Cooking in a Cardboard Box

Don't have access to all of the materials you need to make a rocket stove just yet?  Thankfully, you can cook in a cardboard box and no, you don't set the box on fire.  How's that, you ask?  Using aluminum foil, black construction paper, and plastic, you can transform a cardboard box into a solar powered oven.  It'll take longer to cook the food but it will cook.

Water Collection Systems, Chicken Coops, and Solar Panels

These are pretty self-explanatory.  You'll need a way to collect water, a place to raise chickens if you want eggs, and solar panels to help generate heat.  The editors over at Instructables have collected their favorite DIYs to make several different version of the three.


via dipfan
You'll be one popular survivor if you know how to make alcoholic beverages.  Fermented drinks like cider, mead, and various fruit wines are probably the safest and easiest alcohols to make.  I actually made it for my final group project in Advanced Chemistry in high school and, if a group of 16 year olds can do it, so can you.

Electricity is Possible!

You don't need to plug into the national power grid nor build a gigantic wind powered turbine to generate electricity for life-sustaining equipment.  You can use pedal power.  With a stationary bike and a handful of other necessary pieces, you can plug in your iPod and tune out.

DIY Pads

Look, I'm just gonna say it.  If getting your period sucks when civilization's up and running, guess how inconvenient it's gonna be in a post-apocalyptic world.  No one's gonna be mass-producing feminine hygiene products anytime soon which means you're gonna have to get your craft on and DIY some reusable pads.  Start hording flannel now, ladies, 'cause that's what you'll be using.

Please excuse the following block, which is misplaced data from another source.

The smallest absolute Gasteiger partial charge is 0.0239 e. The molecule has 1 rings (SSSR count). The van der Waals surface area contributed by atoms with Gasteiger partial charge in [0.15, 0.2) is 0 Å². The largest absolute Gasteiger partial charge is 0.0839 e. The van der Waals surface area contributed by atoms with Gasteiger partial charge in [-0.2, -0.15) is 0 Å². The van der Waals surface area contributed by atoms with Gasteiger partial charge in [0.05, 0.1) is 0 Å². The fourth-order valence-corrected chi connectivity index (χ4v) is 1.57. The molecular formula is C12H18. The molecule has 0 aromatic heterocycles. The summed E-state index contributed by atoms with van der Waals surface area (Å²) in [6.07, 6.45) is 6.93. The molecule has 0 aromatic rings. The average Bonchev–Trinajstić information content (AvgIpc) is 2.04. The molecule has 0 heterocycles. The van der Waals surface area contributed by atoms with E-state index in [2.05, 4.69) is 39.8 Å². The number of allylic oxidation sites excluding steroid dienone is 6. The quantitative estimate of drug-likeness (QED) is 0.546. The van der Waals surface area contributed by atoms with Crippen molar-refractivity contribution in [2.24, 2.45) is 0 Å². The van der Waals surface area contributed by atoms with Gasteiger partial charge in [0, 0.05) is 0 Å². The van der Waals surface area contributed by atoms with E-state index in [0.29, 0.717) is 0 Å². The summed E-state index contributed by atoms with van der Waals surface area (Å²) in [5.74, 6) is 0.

What to Do When Medical Help Isn't on the Way

Speaking of health concerns, what the hell are you going to do when you're hurt and there are no more hospitals?  Family and emergency room doctor James Hubbard has you covered.  The Survival Doctor site has loads of tips on how to deal with medical issues ranging from lack of diabetic medication to how to treat burns.  Hubbard also has two eBooks on wounds and burns available for purchase.

Just Because It's a Post-Apocalyptic World, You Don't Have to Be Dirty

Sure, it's the end of the world as we know it but you'll feel fine (or at least much better) in clean clothes.  Using a plunger, homemade soap, and a couple of five gallon buckets, you'll almost forget the zombie apocalypse happened.  

Any other basic survival tips to surviving the apocalypse you wish to include?  Share 'em in the comments!
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  1. In case you don't live where it rains...

    It also looks like the laundry bucket could also be used to churn butter, but where the cows and milk would come from I don't know.

    Learning how to make rabbit snares might be helpful too.